The first attempt to run horse races without spectators at Fairmount Park didn’t end well financially.
That reality combined with a coroavirus crisis-fueled stay-home order in Illinois forced the track to shut down while it evaluated what opportunities might remain for the 2020 season.
Now, the horsemen and track are hoping to give it another try.
They have asked Illinois governor J.B. Pritzker for permission to begin racing again and are awaiting a response to a letter sent last week in which precautions were outlined.
Fairmount generated $539,000 on its only spectator-free racing day, March 17. The small amount that went toward purses was not enough to make the day worthwhile, said Jim Watkins, the president of the Illinois Horsemen’s Benevolent and Protective Association.
However, the subsequent success of about a half dozen other tracks that have raced without spectators in recent weeks has made Watkins and other officials believe reopening would be worthwhile. A dramatic increase in online wagering during the pandemic has led to similar tracks in Oklahoma and Nebraska generating $2.5 million to $3 million per day.
“A lot of new people have signed up for online wagering,” Watkins said. “With nothing else to do, they began trying their luck with horse racing online. I believe we would be similar to those those figures.
“I believe we could do a two-day, seven-race card (each week). Thirty days without racing hasn’t changed the complexion much here. People are still training their horses. If we go another 30 days, it will look a lot different. People will be shutting down.”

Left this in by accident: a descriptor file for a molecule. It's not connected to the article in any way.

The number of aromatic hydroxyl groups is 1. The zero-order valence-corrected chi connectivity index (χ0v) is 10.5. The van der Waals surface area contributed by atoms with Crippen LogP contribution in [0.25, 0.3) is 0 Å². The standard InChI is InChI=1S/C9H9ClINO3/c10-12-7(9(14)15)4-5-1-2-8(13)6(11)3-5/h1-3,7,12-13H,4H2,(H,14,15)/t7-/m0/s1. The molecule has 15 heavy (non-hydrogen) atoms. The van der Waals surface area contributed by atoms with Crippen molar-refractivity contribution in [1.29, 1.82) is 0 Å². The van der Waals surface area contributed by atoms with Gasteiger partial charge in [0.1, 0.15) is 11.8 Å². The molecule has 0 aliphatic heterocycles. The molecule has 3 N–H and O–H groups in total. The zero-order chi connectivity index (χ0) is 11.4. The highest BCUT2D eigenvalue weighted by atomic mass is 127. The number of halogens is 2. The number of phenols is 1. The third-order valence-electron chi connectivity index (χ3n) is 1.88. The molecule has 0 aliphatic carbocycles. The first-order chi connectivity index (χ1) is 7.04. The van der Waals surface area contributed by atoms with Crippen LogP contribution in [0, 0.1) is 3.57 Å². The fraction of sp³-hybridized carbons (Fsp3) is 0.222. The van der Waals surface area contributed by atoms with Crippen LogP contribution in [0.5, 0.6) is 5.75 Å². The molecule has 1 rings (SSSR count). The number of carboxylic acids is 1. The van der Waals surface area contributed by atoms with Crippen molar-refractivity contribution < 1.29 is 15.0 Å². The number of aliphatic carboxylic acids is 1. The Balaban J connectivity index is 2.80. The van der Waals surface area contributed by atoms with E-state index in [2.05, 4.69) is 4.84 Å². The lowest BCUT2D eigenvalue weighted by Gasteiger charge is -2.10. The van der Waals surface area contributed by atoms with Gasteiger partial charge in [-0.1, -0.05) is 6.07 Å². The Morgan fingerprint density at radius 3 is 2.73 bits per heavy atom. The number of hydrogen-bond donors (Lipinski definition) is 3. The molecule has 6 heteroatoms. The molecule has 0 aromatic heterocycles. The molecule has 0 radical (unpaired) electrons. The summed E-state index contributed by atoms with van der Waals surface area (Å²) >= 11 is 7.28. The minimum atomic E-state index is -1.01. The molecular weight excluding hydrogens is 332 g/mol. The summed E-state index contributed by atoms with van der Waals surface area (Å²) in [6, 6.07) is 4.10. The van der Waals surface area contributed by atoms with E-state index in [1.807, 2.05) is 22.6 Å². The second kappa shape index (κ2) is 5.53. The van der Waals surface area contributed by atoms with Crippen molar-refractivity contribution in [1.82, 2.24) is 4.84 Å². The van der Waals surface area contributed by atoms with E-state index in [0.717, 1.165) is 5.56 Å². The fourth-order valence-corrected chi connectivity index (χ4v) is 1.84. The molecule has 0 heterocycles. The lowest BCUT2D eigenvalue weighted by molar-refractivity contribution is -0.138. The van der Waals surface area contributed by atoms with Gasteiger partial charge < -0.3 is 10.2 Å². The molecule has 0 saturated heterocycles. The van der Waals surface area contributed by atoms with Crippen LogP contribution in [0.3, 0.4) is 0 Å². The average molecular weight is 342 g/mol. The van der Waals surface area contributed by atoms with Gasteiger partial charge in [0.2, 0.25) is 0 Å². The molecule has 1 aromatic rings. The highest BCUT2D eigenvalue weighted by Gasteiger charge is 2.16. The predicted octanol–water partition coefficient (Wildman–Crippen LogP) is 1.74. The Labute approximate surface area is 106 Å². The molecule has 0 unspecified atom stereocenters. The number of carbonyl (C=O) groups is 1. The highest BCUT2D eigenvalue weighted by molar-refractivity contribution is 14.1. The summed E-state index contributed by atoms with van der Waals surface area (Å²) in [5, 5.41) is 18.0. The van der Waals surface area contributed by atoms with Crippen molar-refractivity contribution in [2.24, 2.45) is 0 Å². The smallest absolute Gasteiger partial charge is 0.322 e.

As of mid-week, there were still 571 horses housed at the track along with their handlers. Watkins said no one on the premises has tested positive for COVID-19.
Money was raised to purchase thousands of dollars of cleaning products to disinfect high-traffic areas at an increased rate.
Watkins said the track would require 25 additional workers for race days without fans. He said they would largely be isolated and in open-air settings.
In his letter directed to the Illinois Department of Agriculture, Watkins described the request to reopen as an “urgent plea.” By the end of April, Fairmount will have lost 13 of its 60 racing days. And there’s the matter of what would become of many horses.
“We could place maybe 350 but I don’t know where 571 horses would go,” Watkins said. “You can’t place that many or sell that many. Other tracks aren’t accepting horses. There’s nowhere to go.”
Watkins wrote in his letter that returning to racing would pose a minimal safety risk in a cost-effective manner.
There are no tracks in Illinois that are operating, but the horsemen worked out a deal to remain on the premises at Fairmount in the hope of returning to action.
While horses have continued to be trained, officials have gone from stable to stable to provide safety information, and Watkins said all guidelines issued by the state have been enforced.
“Everyone adjusted to keep these horses fit and ready to race should racing resume,” he said.
This was supposed to be a big season for Fairmount, which was able to increase to a 60-day race season after the Illinois Legislature approved statewide gambling expansion last year. The track also was able to generate large fields, and there was a positive vibe.
“By the end of April we will have lost nearly 25% of our earning opportunity, and this has long-range negative effects for the stables,” Watkins said. “After a long, hard winter the earning opportunity was taken away.”